The vaginal ring is a hormonal contraceptive that is effective at preventing pregnancy. Below, you can find out more about this type of contraception, including how it works, how to use it and who it is suitable for.
What is a vaginal ring?
The vagina ring is a small, soft plastic ring that is placed inside the vagina. It continuously releases a dose of the hormones progestogen and oestrogen into the bloodstream to prevent pregnancy. When used correctly, the vaginal ring offers an effectiveness of more than 99% at preventing pregnancy.
How does a vaginal ring work?
Vaginal ring birth control works by releasing oestrogen and progestogen into the bloodstream. In turn, this prevents an egg from being released. It also makes the cervical mucus thicker. This makes it harder for sperm to travel through the entrance of the cervix. The vaginal ring also thins the endometrium (the womb lining) so that there is less chance of an egg implanting.
You would usually leave the vaginal ring in for 21 days, then remove it for a 7-day break, during which time you are still protected against pregnancy. Once this 7-day break is over, a new ring is inserted for the next 21 days.
You can start using the vaginal ring at any point during your menstrual cycle, as long as you are not pregnant. If you insert it within the first 5 days of your cycle, you’ll be protected straight away. It’s important to note that you may need to discuss if you need to use additional contraception with your doctor if your cycle is very short or irregular.
If you start using the vaginal ring at any other point during your menstrual cycle, you will need to use another form of contraception, such as condoms, for the first 7 days of use to be protected from pregnancy.
If you have taken emergency contraception recently, or you are changing from another type of contraception, you should speak to your doctor as there may be a recommended time to start using the vaginal ring, and how soon you’ll be protected against pregnancy may differ.
You can use tampons and have sex with the ring in place. You or your partner may feel the ring during sex, but this is normal.
How to use a vaginal ring
To use a vaginal ring effectively, it is vital that you follow the instructions provided in the patient information leaflet. If you have any questions about how to use it, you should speak to your doctor or a contraceptive specialist. They will provide you with detailed information and advice.
Who is the vaginal ring suitable for?
If there are no medical reasons why you can’t use the ring, and you don’t smoke, the vaginal ring could be suitable for you. You should be able to use it until you’re 50 years old.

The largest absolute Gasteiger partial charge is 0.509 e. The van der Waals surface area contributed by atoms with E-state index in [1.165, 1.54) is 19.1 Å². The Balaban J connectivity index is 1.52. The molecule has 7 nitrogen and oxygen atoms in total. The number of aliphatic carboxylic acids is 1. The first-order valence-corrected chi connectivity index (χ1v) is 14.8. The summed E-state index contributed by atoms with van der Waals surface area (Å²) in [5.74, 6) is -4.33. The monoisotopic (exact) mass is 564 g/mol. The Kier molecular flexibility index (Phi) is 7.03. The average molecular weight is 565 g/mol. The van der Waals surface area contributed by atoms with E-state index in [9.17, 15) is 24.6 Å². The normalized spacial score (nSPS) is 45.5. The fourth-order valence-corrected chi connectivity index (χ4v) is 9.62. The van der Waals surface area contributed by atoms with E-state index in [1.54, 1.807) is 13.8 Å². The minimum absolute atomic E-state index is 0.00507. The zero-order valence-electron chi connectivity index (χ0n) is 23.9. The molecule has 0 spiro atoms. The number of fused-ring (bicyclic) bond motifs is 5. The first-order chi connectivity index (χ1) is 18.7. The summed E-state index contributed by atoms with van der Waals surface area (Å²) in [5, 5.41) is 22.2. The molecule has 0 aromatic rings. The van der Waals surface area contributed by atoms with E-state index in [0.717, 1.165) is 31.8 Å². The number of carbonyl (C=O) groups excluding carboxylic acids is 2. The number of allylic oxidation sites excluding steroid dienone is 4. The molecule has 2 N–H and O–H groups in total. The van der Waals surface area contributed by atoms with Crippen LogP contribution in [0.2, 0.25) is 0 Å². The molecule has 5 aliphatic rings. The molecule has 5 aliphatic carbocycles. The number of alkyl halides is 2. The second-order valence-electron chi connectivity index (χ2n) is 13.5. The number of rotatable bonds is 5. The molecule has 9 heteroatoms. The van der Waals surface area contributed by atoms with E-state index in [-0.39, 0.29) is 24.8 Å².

You may not be able to use the vaginal ring if:
- You have a history of blood clots in an artery or vein
- You have had heart problems
- You have had circulatory problems, such as high blood pressure
- You are aged 35 or over and you smoke, or you have stopped smoking in the last 12 months
- You experience migraines with warning symptoms, otherwise known as migraine with aura
- You have diabetes with complications
- You are overweight
- You have been diagnosed with breast cancer in the past 5 years
- You currently take medication that could interact with the ring
- You are unable to keep the ring in your vagina
The advantages of using a vaginal ring
There are many advantages of using the vaginal ring contraceptive. For example:
- It’s easy to insert and remove yourself.
- It doesn’t interrupt sex.
- It could help ease some premenstrual symptoms.
- You may notice that your period-like bleeding is not as painful, more regular and lighter.
- It can reduce menopausal symptoms.
The disadvantages of using a vaginal ring
There are some possible downsides of using this type of contraception. For example:
- You may not feel comfortable or confident inserting or removing the ring yourself.
- It does not protect you against sexually transmitted infections.
- You may experience spotting in the first months of using it.
- The vaginal ring can cause side effects, including nausea, headaches, increased discharge, mood changes and breast tenderness.
- You need to remember to change the ring and replace it with a new one.
- There are some medications that can make it less effective.
- It can take some time for your fertility to return to normal.
What are the risks of using a vaginal ring?
When using the vaginal ring, you are at a very small risk of developing some serious side effects
- Blood clots
There is a very small risk of developing a blood clot in an artery or vein when you use the vaginal ring. You should not use this method of contraception if you have had a blood clot before.
There is a small increased risk of breast cancer for those who use the vaginal ring compared to those who don’t. There is also a slightly increased risk of cervical cancer. This is linked to the use of hormonal contraception containing oestrogen and progestogen for a long period of time.
Where to get the vaginal ring
You can get the vaginal ring for free from contraception, sexual health and genitourtinary medicine (GUM) clinics. Your GP surgery may also offer the vaginal ring free of charge, as well as some young people’s services.